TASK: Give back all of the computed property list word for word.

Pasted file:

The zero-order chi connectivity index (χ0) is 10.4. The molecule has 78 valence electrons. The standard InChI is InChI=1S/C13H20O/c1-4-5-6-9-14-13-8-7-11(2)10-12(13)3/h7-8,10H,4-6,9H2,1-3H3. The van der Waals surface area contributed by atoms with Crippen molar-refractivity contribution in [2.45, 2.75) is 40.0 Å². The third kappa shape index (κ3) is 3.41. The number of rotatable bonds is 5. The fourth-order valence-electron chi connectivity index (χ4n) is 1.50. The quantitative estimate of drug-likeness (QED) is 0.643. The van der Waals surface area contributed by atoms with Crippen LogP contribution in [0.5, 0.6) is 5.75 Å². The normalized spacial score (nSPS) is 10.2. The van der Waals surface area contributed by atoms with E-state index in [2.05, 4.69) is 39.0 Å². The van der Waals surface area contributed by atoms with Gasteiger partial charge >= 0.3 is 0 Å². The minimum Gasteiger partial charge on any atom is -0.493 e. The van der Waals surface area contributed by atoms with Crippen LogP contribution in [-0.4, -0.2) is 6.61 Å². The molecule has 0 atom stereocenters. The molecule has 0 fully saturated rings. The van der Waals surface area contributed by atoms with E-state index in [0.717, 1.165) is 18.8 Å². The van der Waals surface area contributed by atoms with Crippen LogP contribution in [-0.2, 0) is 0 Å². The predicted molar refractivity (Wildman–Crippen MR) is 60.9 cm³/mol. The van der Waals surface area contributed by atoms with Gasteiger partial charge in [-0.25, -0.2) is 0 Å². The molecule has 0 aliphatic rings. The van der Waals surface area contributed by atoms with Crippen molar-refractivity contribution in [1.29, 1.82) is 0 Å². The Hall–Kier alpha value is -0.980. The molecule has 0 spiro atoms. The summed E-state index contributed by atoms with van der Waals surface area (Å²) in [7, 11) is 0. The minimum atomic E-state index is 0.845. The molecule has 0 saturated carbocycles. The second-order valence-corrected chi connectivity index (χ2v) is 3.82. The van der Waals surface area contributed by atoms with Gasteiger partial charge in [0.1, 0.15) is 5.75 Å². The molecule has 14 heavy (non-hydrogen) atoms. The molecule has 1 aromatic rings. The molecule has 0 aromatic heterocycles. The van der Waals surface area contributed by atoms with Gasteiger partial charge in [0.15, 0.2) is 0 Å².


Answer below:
The zero-order chi connectivity index (χ0) is 10.4. The molecule has 78 valence electrons. The standard InChI is InChI=1S/C13H20O/c1-4-5-6-9-14-13-8-7-11(2)10-12(13)3/h7-8,10H,4-6,9H2,1-3H3. The van der Waals surface area contributed by atoms with Crippen molar-refractivity contribution in [2.45, 2.75) is 40.0 Å². The third kappa shape index (κ3) is 3.41. The number of rotatable bonds is 5. The fourth-order valence-electron chi connectivity index (χ4n) is 1.50. The quantitative estimate of drug-likeness (QED) is 0.643. The van der Waals surface area contributed by atoms with Crippen LogP contribution in [0.5, 0.6) is 5.75 Å². The normalized spacial score (nSPS) is 10.2. The van der Waals surface area contributed by atoms with E-state index in [2.05, 4.69) is 39.0 Å². The van der Waals surface area contributed by atoms with Gasteiger partial charge >= 0.3 is 0 Å². The minimum Gasteiger partial charge on any atom is -0.493 e. The van der Waals surface area contributed by atoms with Crippen LogP contribution in [-0.4, -0.2) is 6.61 Å². The molecule has 0 atom stereocenters. The molecule has 0 fully saturated rings. The van der Waals surface area contributed by atoms with E-state index in [0.717, 1.165) is 18.8 Å². The van der Waals surface area contributed by atoms with Crippen LogP contribution in [-0.2, 0) is 0 Å². The predicted molar refractivity (Wildman–Crippen MR) is 60.9 cm³/mol. The van der Waals surface area contributed by atoms with Gasteiger partial charge in [-0.25, -0.2) is 0 Å². The molecule has 0 aliphatic rings. The van der Waals surface area contributed by atoms with Crippen molar-refractivity contribution in [1.29, 1.82) is 0 Å². The Hall–Kier alpha value is -0.980. The molecule has 0 spiro atoms. The summed E-state index contributed by atoms with van der Waals surface area (Å²) in [7, 11) is 0. The minimum atomic E-state index is 0.845. The molecule has 0 saturated carbocycles. The second-order valence-corrected chi connectivity index (χ2v) is 3.82. The van der Waals surface area contributed by atoms with Gasteiger partial charge in [0.1, 0.15) is 5.75 Å². The molecule has 14 heavy (non-hydrogen) atoms. The molecule has 1 aromatic rings. The molecule has 0 aromatic heterocycles. The van der Waals surface area contributed by atoms with Gasteiger partial charge in [0.15, 0.2) is 0 Å².